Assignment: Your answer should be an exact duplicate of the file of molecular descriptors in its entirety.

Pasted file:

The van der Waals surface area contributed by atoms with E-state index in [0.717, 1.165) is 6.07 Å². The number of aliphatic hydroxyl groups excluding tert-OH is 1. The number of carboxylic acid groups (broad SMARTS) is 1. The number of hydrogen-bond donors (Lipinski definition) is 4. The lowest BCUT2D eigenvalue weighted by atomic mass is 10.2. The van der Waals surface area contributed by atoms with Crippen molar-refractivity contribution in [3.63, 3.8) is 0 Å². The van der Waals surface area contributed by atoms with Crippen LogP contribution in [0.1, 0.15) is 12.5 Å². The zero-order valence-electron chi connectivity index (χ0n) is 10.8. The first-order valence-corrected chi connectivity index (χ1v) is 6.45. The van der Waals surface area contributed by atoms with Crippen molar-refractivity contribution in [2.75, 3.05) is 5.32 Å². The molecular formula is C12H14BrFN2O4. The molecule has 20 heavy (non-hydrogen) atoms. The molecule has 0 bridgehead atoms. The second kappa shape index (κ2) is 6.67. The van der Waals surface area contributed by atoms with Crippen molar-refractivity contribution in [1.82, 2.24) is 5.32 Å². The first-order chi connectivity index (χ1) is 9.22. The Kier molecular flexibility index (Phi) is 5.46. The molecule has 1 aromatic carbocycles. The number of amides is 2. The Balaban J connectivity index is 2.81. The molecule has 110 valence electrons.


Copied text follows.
The van der Waals surface area contributed by atoms with E-state index in [0.717, 1.165) is 6.07 Å². The number of aliphatic hydroxyl groups excluding tert-OH is 1. The number of carboxylic acid groups (broad SMARTS) is 1. The number of hydrogen-bond donors (Lipinski definition) is 4. The lowest BCUT2D eigenvalue weighted by atomic mass is 10.2. The van der Waals surface area contributed by atoms with Crippen molar-refractivity contribution in [3.63, 3.8) is 0 Å². The van der Waals surface area contributed by atoms with Crippen LogP contribution in [0.1, 0.15) is 12.5 Å². The zero-order valence-electron chi connectivity index (χ0n) is 10.8. The first-order valence-corrected chi connectivity index (χ1v) is 6.45. The van der Waals surface area contributed by atoms with Crippen molar-refractivity contribution in [2.75, 3.05) is 5.32 Å². The molecular formula is C12H14BrFN2O4. The molecule has 20 heavy (non-hydrogen) atoms. The molecule has 0 bridgehead atoms. The second kappa shape index (κ2) is 6.67. The van der Waals surface area contributed by atoms with Crippen molar-refractivity contribution in [1.82, 2.24) is 5.32 Å². The first-order chi connectivity index (χ1) is 9.22. The Kier molecular flexibility index (Phi) is 5.46. The molecule has 1 aromatic carbocycles. The number of amides is 2. The Balaban J connectivity index is 2.81. The molecule has 110 valence electrons.